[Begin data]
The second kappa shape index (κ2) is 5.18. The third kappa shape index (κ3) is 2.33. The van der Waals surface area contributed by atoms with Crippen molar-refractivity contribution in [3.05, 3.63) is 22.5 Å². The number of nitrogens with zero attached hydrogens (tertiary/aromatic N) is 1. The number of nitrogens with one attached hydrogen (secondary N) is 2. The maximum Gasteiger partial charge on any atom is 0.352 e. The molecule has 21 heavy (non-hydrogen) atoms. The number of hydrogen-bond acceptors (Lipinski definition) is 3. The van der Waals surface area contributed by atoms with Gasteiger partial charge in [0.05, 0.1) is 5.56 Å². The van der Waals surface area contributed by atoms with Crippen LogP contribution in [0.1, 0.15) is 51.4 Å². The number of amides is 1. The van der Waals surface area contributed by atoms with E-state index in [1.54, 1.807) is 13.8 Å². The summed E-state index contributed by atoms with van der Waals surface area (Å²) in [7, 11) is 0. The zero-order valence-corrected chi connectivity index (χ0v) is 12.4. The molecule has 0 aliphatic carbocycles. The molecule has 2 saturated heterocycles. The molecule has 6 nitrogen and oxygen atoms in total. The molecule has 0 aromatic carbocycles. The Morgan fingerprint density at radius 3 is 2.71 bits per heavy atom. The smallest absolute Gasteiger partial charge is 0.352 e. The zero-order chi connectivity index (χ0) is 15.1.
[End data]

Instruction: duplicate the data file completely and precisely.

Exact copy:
The second kappa shape index (κ2) is 5.18. The third kappa shape index (κ3) is 2.33. The van der Waals surface area contributed by atoms with Crippen molar-refractivity contribution in [3.05, 3.63) is 22.5 Å². The number of nitrogens with zero attached hydrogens (tertiary/aromatic N) is 1. The number of nitrogens with one attached hydrogen (secondary N) is 2. The maximum Gasteiger partial charge on any atom is 0.352 e. The molecule has 21 heavy (non-hydrogen) atoms. The number of hydrogen-bond acceptors (Lipinski definition) is 3. The van der Waals surface area contributed by atoms with Gasteiger partial charge in [0.05, 0.1) is 5.56 Å². The van der Waals surface area contributed by atoms with Crippen LogP contribution in [0.1, 0.15) is 51.4 Å². The number of amides is 1. The van der Waals surface area contributed by atoms with E-state index in [1.54, 1.807) is 13.8 Å². The summed E-state index contributed by atoms with van der Waals surface area (Å²) in [7, 11) is 0. The zero-order valence-corrected chi connectivity index (χ0v) is 12.4. The molecule has 0 aliphatic carbocycles. The molecule has 2 saturated heterocycles. The molecule has 6 nitrogen and oxygen atoms in total. The molecule has 0 aromatic carbocycles. The Morgan fingerprint density at radius 3 is 2.71 bits per heavy atom. The smallest absolute Gasteiger partial charge is 0.352 e. The zero-order chi connectivity index (χ0) is 15.1.